The dust began settling last week on the local prep athletic scene, as area athletic directors and principals shaped a new world of leagues and classifications.
Change did not come easily or without a few surprises – and the final verdict hasn’t been registered quite yet. The state’s six classifications will not be absolutely, positively finalized until the WIAA executive board approves its list of 384 schools during a Jan. 24-25 meeting. Some schools were still appealing their fate, a move that had to be completed by yesterday, Tuesday.
Chris Gibson, athletic director at White River High, serves as president of the Class 3A/2A ADs association and, thus, had a front-row seat to all the maneuvering.
“This was the most challenging year we’ve had, by far,” he said, referring to the entire process of defining classifications and dealing with league alignments. “There were so many moving parts, a lot of jockeying.”
The major cause of all the upheaval, he said, was the decision by so many schools to opt-up and play at a larger classification than their actual enrollment calls for. The WIAA allows schools to move up, but not move down a classification.
At this point in the process, 22 high schools have opted up to 4A, 13 to 3A, one to 2A, eight to 1A and four to 2B, according to information released Jan. 14 by the WIAA. When a school decides to opt up a classification it cannot pick and choose – it must make the leap for all athletics and activities.
“There were so many more opt-ups than we thought there would be,” Gibson said, noting that the local dominos began tumbling with the early announcement that the three Auburn district schools would jump into the 4A fray.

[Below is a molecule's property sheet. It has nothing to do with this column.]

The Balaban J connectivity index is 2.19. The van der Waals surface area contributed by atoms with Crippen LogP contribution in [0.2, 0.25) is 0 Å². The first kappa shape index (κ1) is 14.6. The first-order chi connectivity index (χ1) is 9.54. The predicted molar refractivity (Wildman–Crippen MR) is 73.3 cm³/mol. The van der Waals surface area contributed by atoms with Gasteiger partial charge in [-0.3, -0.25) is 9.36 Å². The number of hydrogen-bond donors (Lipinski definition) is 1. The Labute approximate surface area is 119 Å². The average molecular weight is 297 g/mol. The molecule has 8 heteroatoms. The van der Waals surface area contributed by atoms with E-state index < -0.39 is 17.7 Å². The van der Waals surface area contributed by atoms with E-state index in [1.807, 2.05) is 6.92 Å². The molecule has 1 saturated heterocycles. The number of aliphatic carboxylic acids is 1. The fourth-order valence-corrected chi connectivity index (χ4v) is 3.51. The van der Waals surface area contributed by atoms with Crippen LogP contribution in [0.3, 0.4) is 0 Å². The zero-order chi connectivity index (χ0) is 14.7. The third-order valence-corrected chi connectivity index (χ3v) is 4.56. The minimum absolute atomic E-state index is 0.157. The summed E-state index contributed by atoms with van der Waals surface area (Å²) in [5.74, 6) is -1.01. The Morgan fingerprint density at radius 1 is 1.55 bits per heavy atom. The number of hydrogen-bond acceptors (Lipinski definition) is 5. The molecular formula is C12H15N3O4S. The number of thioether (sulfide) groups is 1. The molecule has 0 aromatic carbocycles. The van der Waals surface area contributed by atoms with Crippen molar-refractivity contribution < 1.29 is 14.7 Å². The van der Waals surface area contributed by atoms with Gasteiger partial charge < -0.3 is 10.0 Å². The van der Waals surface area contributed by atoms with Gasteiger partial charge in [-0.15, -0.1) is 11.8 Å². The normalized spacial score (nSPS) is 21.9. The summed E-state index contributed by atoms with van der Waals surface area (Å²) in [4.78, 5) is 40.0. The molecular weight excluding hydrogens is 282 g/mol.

One of the biggest surprises came late in the process, out of Enumclaw High School, which elected to opt-up and compete in a new North Puget Sound League 4A.
Enumclaw High Athletic Director Phil Engebretsen said the decision was made because “we felt the NPSL provided the best league for all of our student-athletes, their families, and our community.”
In an email to The Courier-Herald, Engebretsen noted the following reasons for the decision:
• the amount of class time missed by student-athletes “would have dramatically increased” if EHS stayed at the 3A level;
• transportation time and costs would have jumped significantly;
• rain-outs and cancellations would have led to a loss of nonvarsity programs being able to compete during the fall and spring seasons; and
• inconvenient travel for athletes’ families, the community and opponents.
Finally, Engebretsen pointed out that Enumclaw High will still compete primarily against schools of similar size. Of the 16 teams in the new NPSL, he said, a dozen are of 3A size but elected to opt-up for many of the same reasons cited by EHS.
Gibson was cautious to note that present alignments are subject to change. Keeping that in mind, local leagues will look like this when athletes prepare for the fall 2016 season.
North Puget Sound League 4A
This new league mixes traditional 4A schools with many currently competing at the 3A level. The 16 teams – which will be divided into two divisions – include Enumclaw, Auburn, Auburn Riverside, Auburn Mountainview, Kennedy, Mount Rainier, Tahoma, Hazen, Decatur, Thomas Jefferson, Todd Beamer, Federal Way, Kent-Meridian, Kentlake, Kentridge and Kentwood.
South Puget Sound League 4A
This league took a serious hit. Today, it counts 17 schools playing in three divisions. Beginning in the fall there will be nine members: Sumner, Curtis, Graham-Kapowsin, Olympia, South Kitsap and Tacoma’s Bellarmine Prep, plus the three Puyallup district schools – Puyallup High, Rogers and Emerald Ridge.
South Puget Sound League 3A
Only three teams will remain from the eight now comprising the league. Bonney Lake, Lakes and Peninsula will be joined by newcomers Yelm, Timberline, Gig Harbor, North Thurston, Bethel and Spanaway Lake. Those final two decided in the closing minutes to go the 3A route, having been expected to opt-up into the SPSL 4A.
South Puget Sound League 2A
Perhaps the most stable of the local leagues, there will still be plenty of change. Currently, eight teams play as a single division; in the fall, with the addition of two schools, there will be a need for a two-division format. Added to the SPSL 2A mix will be Eatonville and Foss, joining present members White River, Clover Park, Franklin Pierce, Washington, Fife, Orting, River Ridge and Steilacoom.